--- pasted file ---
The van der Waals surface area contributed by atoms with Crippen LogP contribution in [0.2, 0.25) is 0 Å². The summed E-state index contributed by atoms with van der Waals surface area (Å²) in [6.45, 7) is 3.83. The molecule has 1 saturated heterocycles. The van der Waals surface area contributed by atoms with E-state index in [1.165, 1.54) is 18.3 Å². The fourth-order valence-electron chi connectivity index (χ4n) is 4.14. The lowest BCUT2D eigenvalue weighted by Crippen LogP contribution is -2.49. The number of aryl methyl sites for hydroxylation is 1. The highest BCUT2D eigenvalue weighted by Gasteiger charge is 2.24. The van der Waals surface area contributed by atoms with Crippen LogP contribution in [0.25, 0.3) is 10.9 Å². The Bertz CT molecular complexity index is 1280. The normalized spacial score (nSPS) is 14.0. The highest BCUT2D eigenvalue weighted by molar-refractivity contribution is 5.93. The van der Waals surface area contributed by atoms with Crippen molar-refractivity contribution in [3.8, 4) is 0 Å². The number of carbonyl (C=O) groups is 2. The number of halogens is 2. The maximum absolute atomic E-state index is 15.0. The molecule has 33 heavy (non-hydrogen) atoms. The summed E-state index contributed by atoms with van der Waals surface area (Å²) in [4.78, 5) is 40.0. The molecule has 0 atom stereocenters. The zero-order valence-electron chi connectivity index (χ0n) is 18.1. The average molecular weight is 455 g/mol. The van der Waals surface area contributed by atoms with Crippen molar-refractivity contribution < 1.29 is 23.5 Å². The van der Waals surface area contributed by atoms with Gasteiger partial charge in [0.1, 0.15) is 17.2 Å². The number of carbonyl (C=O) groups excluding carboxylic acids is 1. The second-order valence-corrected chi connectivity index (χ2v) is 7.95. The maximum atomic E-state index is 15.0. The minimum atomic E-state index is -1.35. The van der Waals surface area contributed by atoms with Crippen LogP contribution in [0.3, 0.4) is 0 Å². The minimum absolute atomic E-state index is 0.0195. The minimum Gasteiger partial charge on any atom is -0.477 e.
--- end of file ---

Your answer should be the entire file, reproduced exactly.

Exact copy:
The van der Waals surface area contributed by atoms with Crippen LogP contribution in [0.2, 0.25) is 0 Å². The summed E-state index contributed by atoms with van der Waals surface area (Å²) in [6.45, 7) is 3.83. The molecule has 1 saturated heterocycles. The van der Waals surface area contributed by atoms with E-state index in [1.165, 1.54) is 18.3 Å². The fourth-order valence-electron chi connectivity index (χ4n) is 4.14. The lowest BCUT2D eigenvalue weighted by Crippen LogP contribution is -2.49. The number of aryl methyl sites for hydroxylation is 1. The highest BCUT2D eigenvalue weighted by Gasteiger charge is 2.24. The van der Waals surface area contributed by atoms with Crippen LogP contribution in [0.25, 0.3) is 10.9 Å². The Bertz CT molecular complexity index is 1280. The normalized spacial score (nSPS) is 14.0. The highest BCUT2D eigenvalue weighted by molar-refractivity contribution is 5.93. The van der Waals surface area contributed by atoms with Crippen molar-refractivity contribution in [3.8, 4) is 0 Å². The number of carbonyl (C=O) groups is 2. The number of halogens is 2. The maximum absolute atomic E-state index is 15.0. The molecule has 33 heavy (non-hydrogen) atoms. The summed E-state index contributed by atoms with van der Waals surface area (Å²) in [4.78, 5) is 40.0. The molecule has 0 atom stereocenters. The zero-order valence-electron chi connectivity index (χ0n) is 18.1. The average molecular weight is 455 g/mol. The van der Waals surface area contributed by atoms with Crippen molar-refractivity contribution < 1.29 is 23.5 Å². The van der Waals surface area contributed by atoms with Gasteiger partial charge in [0.1, 0.15) is 17.2 Å². The number of carbonyl (C=O) groups excluding carboxylic acids is 1. The second-order valence-corrected chi connectivity index (χ2v) is 7.95. The maximum atomic E-state index is 15.0. The minimum atomic E-state index is -1.35. The van der Waals surface area contributed by atoms with Crippen LogP contribution in [0.3, 0.4) is 0 Å². The minimum absolute atomic E-state index is 0.0195. The minimum Gasteiger partial charge on any atom is -0.477 e.